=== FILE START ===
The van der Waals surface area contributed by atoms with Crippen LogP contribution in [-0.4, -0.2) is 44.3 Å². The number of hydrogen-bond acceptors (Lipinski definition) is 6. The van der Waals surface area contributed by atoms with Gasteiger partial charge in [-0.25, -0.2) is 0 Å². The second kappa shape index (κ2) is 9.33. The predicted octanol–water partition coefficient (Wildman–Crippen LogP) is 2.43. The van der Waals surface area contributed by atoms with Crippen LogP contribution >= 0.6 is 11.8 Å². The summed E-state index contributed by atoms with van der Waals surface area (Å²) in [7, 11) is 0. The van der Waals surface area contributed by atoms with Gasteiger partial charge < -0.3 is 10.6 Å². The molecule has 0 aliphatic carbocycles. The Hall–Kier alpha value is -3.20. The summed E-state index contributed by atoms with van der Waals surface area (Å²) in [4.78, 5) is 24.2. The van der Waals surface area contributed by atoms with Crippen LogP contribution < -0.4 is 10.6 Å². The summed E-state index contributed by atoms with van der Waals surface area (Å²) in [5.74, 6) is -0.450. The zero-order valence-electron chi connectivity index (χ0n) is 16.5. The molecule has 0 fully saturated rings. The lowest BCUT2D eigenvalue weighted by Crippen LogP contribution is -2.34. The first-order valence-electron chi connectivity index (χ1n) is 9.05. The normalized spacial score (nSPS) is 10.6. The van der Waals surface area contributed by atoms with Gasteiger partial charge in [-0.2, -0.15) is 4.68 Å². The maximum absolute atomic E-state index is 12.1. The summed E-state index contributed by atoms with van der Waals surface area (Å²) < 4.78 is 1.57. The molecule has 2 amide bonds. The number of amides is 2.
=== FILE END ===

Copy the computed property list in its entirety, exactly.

The van der Waals surface area contributed by atoms with Crippen LogP contribution in [-0.4, -0.2) is 44.3 Å². The number of hydrogen-bond acceptors (Lipinski definition) is 6. The van der Waals surface area contributed by atoms with Gasteiger partial charge in [-0.25, -0.2) is 0 Å². The second kappa shape index (κ2) is 9.33. The predicted octanol–water partition coefficient (Wildman–Crippen LogP) is 2.43. The van der Waals surface area contributed by atoms with Crippen LogP contribution >= 0.6 is 11.8 Å². The summed E-state index contributed by atoms with van der Waals surface area (Å²) in [7, 11) is 0. The van der Waals surface area contributed by atoms with Gasteiger partial charge < -0.3 is 10.6 Å². The molecule has 0 aliphatic carbocycles. The Hall–Kier alpha value is -3.20. The summed E-state index contributed by atoms with van der Waals surface area (Å²) in [4.78, 5) is 24.2. The van der Waals surface area contributed by atoms with Crippen LogP contribution < -0.4 is 10.6 Å². The summed E-state index contributed by atoms with van der Waals surface area (Å²) in [5.74, 6) is -0.450. The zero-order valence-electron chi connectivity index (χ0n) is 16.5. The molecule has 0 fully saturated rings. The lowest BCUT2D eigenvalue weighted by Crippen LogP contribution is -2.34. The first-order valence-electron chi connectivity index (χ1n) is 9.05. The normalized spacial score (nSPS) is 10.6. The van der Waals surface area contributed by atoms with Gasteiger partial charge in [-0.2, -0.15) is 4.68 Å². The maximum absolute atomic E-state index is 12.1. The summed E-state index contributed by atoms with van der Waals surface area (Å²) < 4.78 is 1.57. The molecule has 2 amide bonds. The number of amides is 2.